Toyota has restored examples of the 1980s Corolla GT-S with battery-electric and hydrogen powertrains as part of a plan to extend the lifespan of classic cars.
The two concepts, which were presented at the Tokyo Auto Salon 2023 last weekend, are intended to show how older vehicles – especially collector’s cars – can stay on the road even with stricter emission standards.
“The reality is that we cannot achieve zero carbon emissions in 2050 by simply switching all new car sales to electric vehicles,” Toyota CEO Akio Toyoda said in a speech at the opening of the Tokyo Auto Salon, pointing to a corporate goal to reduce emissions. Indeed, given the slow rate of turnover of global vehicle fleets, older internal combustion engine vehicles will remain on the road long after sales of new vehicles have shifted to electric vehicles.
Toyota AE86 BEV Concept
That means emissions from these older vehicles are also targeted, and that’s where the two Corolla concepts come in. With rear-wheel drive and an endlessly tunable engine, this version of the Corolla, known by the internal model code AE86, is a favorite of tuners and namesake of the modern-day Toyota GR86 sports car. It’s the kind of car enthusiast they want to keep.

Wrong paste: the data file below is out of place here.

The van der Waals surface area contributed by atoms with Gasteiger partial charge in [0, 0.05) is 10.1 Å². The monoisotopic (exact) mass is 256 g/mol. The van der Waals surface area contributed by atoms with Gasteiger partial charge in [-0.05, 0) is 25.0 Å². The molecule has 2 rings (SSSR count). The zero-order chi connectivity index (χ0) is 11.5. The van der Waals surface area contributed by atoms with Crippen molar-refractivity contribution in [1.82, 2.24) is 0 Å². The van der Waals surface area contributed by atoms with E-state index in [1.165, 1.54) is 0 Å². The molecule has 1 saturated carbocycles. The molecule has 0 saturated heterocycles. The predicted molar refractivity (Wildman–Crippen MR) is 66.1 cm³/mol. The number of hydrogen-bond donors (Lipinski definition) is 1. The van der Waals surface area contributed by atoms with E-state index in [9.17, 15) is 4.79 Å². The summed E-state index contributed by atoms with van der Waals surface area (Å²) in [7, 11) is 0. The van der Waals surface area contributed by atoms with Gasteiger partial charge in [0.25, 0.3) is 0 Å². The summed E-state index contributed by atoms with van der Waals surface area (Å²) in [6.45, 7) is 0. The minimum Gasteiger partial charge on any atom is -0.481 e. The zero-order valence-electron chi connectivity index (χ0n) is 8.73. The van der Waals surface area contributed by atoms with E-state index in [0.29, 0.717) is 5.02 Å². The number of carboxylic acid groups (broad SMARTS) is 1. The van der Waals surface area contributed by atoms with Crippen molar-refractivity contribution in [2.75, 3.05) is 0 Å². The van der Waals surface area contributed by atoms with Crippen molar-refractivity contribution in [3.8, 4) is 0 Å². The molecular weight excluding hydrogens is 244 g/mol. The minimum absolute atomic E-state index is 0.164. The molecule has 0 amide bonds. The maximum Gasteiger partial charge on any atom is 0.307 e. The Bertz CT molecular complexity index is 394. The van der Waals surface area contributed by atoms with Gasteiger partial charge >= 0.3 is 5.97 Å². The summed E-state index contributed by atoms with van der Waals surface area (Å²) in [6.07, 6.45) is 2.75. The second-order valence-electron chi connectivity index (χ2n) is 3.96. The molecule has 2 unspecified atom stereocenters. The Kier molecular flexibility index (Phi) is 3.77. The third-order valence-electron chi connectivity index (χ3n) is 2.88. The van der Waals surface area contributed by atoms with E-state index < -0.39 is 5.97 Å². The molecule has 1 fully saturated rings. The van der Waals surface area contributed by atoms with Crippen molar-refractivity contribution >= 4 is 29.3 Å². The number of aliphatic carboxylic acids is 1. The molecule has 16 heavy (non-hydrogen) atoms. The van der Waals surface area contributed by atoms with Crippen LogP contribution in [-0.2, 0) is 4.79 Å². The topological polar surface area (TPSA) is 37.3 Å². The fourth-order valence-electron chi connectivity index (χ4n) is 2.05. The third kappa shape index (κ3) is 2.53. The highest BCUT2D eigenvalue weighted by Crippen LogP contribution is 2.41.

“I hope to allay the fear that if we go carbon neutral, we won’t be able to drive our beloved cars,” Toyoda said. “On the contrary, there is a CO2-neutral path that car enthusiasts can take.”
The concept pair shows two different ways to lower emissions. One car, the AE86 BEV concept, swaps the standard inline-4 for an electric motor from a Toyota Tundra hybrid and a battery pack from a Prius Prime plug-in hybrid. It does retain the standard manual transmission, however, and the engineers also tried to keep the weight distribution close to stock, according to Toyota.
Toyota AE86 H2 Concept
Other automakers have toyed with EV conversions, from the Chevrolet E-10 and Blazer-E to Jaguar’s electric E-Type models. Mini started an EV program in 2022 for the originally Issigonis-designed Mini from its UK factory.
The second concept, dubbed the AE86 H2, retains the standard engine and powertrain, but runs on hydrogen stored in two high-pressure tanks of a Toyota Mirai fuel cell vehicle instead of petrol.
Toyota has tested hydrogen combustion in racing and developed a prototype hydrogen V-8, but it’s not the first automaker to try the idea. In the early 2000s, BMW produced the Hydrogen 7, a 7 Series sedan with a hydrogen V-12. However, no automaker seems to have solved the inherent efficiency problems of hydrogen internal combustion engines, so it’s unclear if they’ll ever go mainstream.